“What we are doing with the ELC is so truly exciting,” says Senior Resources CEO Karen Deigl. “Molly and I have been talking for a year, looking at interactive programs. ELC volunteers will come to our campuses to work with seniors on nature projects such as planting and potting, and there will be field trips to the ELC campus. Molly has been just wonderful about reaching out and partnering and collaborating and having great ideas.”

Senior Resources offers adult daycare, case management, emergency home assistance, meals on wheels and other services. ELC staff and volunteers will be working with adult daycare patients, 85 percent to 90 percent of whom have some form of dementia, according to Deigl.

Senior Resources Director of Programs Shawna Callaghan says lack of access to nature is a problem for many older people. “A lot of them have mobility problems and can’t get out very much or go very far. If they have memory problems or dementia, they can’t be left unattended and may not have had freedom to simply open the door and go out in many years.”

Callaghan says her clients have a strong, positive response to gardening projects and immersion in the natural world. “Being out in nature is so beneficial in so many ways for them. It reduces confusion and calms them. It is hard to motivate many of our clients to get up and do things but they are eager to go out and work in the garden.”

Deigl says gardening benefits clients physically and stimulates cognitive activity for those with dementia, awakening memories and reconnecting them to the world.

Even seniors who don’t have dementia or memory issues can be cut off from nature because of physical limitations and Steinwald recently acquired four all-terrain wheelchairs that can be checked out for free at the environmental Learning Center.

“The chairs open up 85 percent of the campus that people with difficulty walking could not get to before,” she says happily. “We plan to get more chairs.”

Indian River Land Trust Executive Director Ken Grudens is another fan of Steinwald and her partnership approach to drawing people into the natural world.

“We started a program with Gifford Youth Achievement Center in the 2014-15 season, where we took them out on hiking and biking trips on some of the Land Trust Trails on Wednesdays when they have a half day at school,” he says. “The ELC has taken that to the next level, because they have staff and volunteers who are more experienced at nature education. We did twice as many programs the second year as the first year with their help.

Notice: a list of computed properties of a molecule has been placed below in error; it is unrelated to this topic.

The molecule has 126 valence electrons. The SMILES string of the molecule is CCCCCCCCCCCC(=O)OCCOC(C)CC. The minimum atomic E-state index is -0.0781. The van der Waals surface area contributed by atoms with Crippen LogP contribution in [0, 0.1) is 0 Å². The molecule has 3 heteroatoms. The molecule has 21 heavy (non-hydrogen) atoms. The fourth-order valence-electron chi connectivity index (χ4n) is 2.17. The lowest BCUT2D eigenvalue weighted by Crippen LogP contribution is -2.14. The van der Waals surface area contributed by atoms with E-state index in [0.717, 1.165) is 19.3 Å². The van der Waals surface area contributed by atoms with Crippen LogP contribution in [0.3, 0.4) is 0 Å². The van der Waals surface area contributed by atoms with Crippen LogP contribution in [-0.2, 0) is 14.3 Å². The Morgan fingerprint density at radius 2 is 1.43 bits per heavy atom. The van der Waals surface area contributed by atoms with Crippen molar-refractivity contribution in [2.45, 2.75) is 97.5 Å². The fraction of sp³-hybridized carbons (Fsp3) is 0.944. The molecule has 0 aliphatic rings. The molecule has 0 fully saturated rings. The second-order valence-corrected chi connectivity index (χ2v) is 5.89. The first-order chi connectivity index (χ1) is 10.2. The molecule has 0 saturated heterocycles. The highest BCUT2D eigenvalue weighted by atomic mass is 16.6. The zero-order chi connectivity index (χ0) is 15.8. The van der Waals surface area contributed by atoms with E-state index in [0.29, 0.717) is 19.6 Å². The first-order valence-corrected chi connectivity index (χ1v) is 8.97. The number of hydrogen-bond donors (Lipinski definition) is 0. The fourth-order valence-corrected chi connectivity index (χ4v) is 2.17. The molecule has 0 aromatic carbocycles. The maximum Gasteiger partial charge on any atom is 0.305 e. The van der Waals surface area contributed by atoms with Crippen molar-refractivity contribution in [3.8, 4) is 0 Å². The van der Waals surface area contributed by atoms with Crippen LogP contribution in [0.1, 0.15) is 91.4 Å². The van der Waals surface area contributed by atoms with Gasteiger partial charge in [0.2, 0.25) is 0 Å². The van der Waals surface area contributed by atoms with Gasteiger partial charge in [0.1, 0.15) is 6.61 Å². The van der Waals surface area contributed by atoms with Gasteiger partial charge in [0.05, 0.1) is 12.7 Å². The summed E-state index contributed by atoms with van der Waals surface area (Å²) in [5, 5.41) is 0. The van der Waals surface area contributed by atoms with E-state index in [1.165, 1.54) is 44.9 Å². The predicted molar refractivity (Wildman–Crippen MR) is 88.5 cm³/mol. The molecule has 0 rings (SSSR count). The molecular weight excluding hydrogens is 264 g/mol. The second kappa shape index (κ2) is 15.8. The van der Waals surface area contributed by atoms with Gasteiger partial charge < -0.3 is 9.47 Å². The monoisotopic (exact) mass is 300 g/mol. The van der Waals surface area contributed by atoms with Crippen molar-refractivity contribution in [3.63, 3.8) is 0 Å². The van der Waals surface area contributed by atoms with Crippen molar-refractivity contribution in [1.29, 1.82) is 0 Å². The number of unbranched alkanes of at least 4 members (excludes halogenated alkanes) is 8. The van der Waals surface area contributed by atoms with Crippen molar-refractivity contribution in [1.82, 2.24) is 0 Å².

“It is a fruitful partnership. The students are fourth- to eighth-graders and you can see how delighted they are to be out there, directly in nature, participating in projects like planting mangroves, having fun and knowing they are helping the environment.”

The Land Trust also partners with ELC in an internship program, in which college students work at the Environmental Learning Center on a variety of tasks, trying out career paths, and on scientific research on Land Trust properties. This year, the program will be expanded with competitive, paid internships for high school students from disadvantaged backgrounds.

Another initiative Steinwald is working on will create greater access to the ELC campus for everyone in the community.

“We are will be extending the hours we are open,” she says. “Instead of just being open during the hottest part of the day and the time when many people are at work, we will open earlier, maybe as early as 6 in the morning, and stay open later, until 7 or maybe 7:30 in the evening. Those details are still being worked out.”

“I saw a quote that said ‘the greatest threat to the planet is the belief that somebody else will save it,’” says Clemons. “That is why we are pressing forward, with the hope of igniting a spark in someone who will make an important difference to the planet’s future. If you sit on a bench and listen to the joy and excitement in children’s voices when they are exposed to nature, maybe for the first time, that is what motivates you and gives you hope.

“We don’t know the exact shape the changes here will take. I would like to see current exhibits improved and made more interesting and more appealing, along with a greater blend between nature, music and art, inviting photographers and artists to be part of the campus, along with people who have an interest in science and the lagoon. We want to keep the process of change open-ended and imaginative, reaching out to children, teens and adults.

“We are on a great trajectory with an exciting future with Molly at helm, bringing fresh perspective while at the same time embracing values that have made the ELC so successful in the past.”